On entering one is struck by the beautiful wide oak staircase, carpeted in moss green, which has a heavily carved pine balustrade done by Mansfield Parkyns.

There are four interesting pictures on the stairs and landing which have been lent by the Middlesex Regiment. One is a portrait of Queen Victoria, another the Duke of Wellington, and two battle scenes, one being an incident in the Peninsula War at Albuhera of the 57th Regiment when Colonel Inglis called to his men ‘Die hard 57th, die hard!’ From then onwards the Regiment was known as the ‘Diehards’. The second battle scene is a print of the 73rd Highlanders and the 77th Foot at the conquest of Seringapatam. On the half landing is a wide window with various coats of arms in stained glass.

Each side of the drawing room door are two mahogany card tables. The drawing room is a long, beautifully light room. It is decorated with striped wallpaper and white painted half panelling picked out in gold, yellow damask curtains, a rose coloured carpet and blue linen upholstery with yellow and rose coloured flowers.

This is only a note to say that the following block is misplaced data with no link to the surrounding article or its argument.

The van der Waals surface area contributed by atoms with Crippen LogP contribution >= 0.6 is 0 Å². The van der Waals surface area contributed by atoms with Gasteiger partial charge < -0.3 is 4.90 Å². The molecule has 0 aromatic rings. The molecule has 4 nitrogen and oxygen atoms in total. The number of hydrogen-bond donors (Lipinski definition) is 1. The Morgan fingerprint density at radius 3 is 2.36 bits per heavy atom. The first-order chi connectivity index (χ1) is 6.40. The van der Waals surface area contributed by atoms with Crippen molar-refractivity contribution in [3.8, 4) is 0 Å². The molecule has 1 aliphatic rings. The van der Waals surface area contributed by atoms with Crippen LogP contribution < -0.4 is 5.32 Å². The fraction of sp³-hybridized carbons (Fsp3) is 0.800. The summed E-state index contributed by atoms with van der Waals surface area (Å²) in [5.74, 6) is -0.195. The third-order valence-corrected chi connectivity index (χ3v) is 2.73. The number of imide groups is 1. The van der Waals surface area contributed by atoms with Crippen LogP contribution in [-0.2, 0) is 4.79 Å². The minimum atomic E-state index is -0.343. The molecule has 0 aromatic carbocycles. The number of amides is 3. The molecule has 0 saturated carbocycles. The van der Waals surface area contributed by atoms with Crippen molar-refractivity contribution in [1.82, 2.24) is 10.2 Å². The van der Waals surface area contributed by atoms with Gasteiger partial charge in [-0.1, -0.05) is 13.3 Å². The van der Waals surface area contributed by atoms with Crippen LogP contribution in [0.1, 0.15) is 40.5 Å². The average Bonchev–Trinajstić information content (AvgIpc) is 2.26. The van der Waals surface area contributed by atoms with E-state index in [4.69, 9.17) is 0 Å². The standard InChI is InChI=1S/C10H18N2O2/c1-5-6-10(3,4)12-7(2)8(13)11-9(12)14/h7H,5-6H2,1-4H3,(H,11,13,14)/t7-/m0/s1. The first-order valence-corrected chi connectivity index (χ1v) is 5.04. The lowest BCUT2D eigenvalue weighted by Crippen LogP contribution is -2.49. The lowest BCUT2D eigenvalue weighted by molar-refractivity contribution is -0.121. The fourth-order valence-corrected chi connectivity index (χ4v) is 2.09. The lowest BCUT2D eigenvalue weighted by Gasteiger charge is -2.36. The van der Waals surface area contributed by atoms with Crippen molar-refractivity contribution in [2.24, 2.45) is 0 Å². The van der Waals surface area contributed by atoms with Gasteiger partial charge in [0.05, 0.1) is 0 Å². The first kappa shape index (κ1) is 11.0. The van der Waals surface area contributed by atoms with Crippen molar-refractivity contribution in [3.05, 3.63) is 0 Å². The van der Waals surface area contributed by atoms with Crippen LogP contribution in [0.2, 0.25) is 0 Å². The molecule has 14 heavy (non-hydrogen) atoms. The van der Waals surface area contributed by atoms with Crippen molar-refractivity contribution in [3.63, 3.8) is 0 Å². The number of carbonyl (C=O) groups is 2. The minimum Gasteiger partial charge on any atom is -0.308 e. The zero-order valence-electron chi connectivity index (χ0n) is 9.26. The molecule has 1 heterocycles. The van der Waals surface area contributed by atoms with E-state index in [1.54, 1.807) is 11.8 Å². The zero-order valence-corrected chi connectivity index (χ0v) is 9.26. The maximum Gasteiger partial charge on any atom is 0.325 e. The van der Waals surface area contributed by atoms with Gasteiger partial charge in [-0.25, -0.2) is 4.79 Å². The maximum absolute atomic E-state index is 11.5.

Eight wall lights and two turquoise coloured china table lamps, all with cream coloured silk shades, helped to light this attractive room which has a distinct touch of the Orient. Over the white painted mantelpiece is a scroll which was presented to General Man by a Korean general, as was a 150-year-old original painting of a Korean village. There is also a scroll which has been rubbed from the bell of King Sung Duk (33rd King of the Silla Dynasty). This bell, called the bell of Eh-mee-las, is the largest and most beautiful bell in Korea. King Kyung Duk (35th in the Silla Dynasty), who had undertaken construction of the bell to honour the memory of his father, died prior to its completion. In AD 770, this giant bell with its many delicate carvings symbolizing the Buddhist religion, was completed during the reign of King Haegong (36th in the Silla Dynasty). This particular rubbing depicts a lotus carved on the outside of the bell which embraces the flame of a flying dragon. Toward the centre can be seen the figure of a Buddhist angel praying.